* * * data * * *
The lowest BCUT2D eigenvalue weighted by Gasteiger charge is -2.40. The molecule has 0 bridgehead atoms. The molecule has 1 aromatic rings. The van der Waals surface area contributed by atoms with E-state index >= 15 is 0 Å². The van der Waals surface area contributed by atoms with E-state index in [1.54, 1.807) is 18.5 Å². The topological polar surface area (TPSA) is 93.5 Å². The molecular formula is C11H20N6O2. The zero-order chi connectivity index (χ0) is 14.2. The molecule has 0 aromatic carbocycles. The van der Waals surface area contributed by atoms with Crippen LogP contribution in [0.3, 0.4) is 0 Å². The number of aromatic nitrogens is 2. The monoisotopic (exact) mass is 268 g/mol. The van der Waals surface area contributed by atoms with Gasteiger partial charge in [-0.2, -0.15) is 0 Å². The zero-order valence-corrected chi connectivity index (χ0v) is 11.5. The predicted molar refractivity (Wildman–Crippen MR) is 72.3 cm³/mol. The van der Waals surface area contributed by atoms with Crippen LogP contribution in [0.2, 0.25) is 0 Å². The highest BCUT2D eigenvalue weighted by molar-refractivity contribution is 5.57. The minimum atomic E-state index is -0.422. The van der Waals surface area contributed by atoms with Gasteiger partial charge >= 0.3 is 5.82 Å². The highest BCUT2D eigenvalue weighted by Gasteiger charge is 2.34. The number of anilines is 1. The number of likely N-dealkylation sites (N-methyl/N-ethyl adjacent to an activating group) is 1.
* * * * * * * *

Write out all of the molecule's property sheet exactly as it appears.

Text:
The lowest BCUT2D eigenvalue weighted by Gasteiger charge is -2.40. The molecule has 0 bridgehead atoms. The molecule has 1 aromatic rings. The van der Waals surface area contributed by atoms with E-state index >= 15 is 0 Å². The van der Waals surface area contributed by atoms with E-state index in [1.54, 1.807) is 18.5 Å². The topological polar surface area (TPSA) is 93.5 Å². The molecular formula is C11H20N6O2. The zero-order chi connectivity index (χ0) is 14.2. The molecule has 0 aromatic carbocycles. The van der Waals surface area contributed by atoms with Crippen LogP contribution in [0.3, 0.4) is 0 Å². The number of aromatic nitrogens is 2. The monoisotopic (exact) mass is 268 g/mol. The van der Waals surface area contributed by atoms with Gasteiger partial charge in [-0.2, -0.15) is 0 Å². The zero-order valence-corrected chi connectivity index (χ0v) is 11.5. The predicted molar refractivity (Wildman–Crippen MR) is 72.3 cm³/mol. The van der Waals surface area contributed by atoms with Crippen LogP contribution in [0.2, 0.25) is 0 Å². The highest BCUT2D eigenvalue weighted by molar-refractivity contribution is 5.57. The minimum atomic E-state index is -0.422. The van der Waals surface area contributed by atoms with Gasteiger partial charge >= 0.3 is 5.82 Å². The highest BCUT2D eigenvalue weighted by Gasteiger charge is 2.34. The number of anilines is 1. The number of likely N-dealkylation sites (N-methyl/N-ethyl adjacent to an activating group) is 1.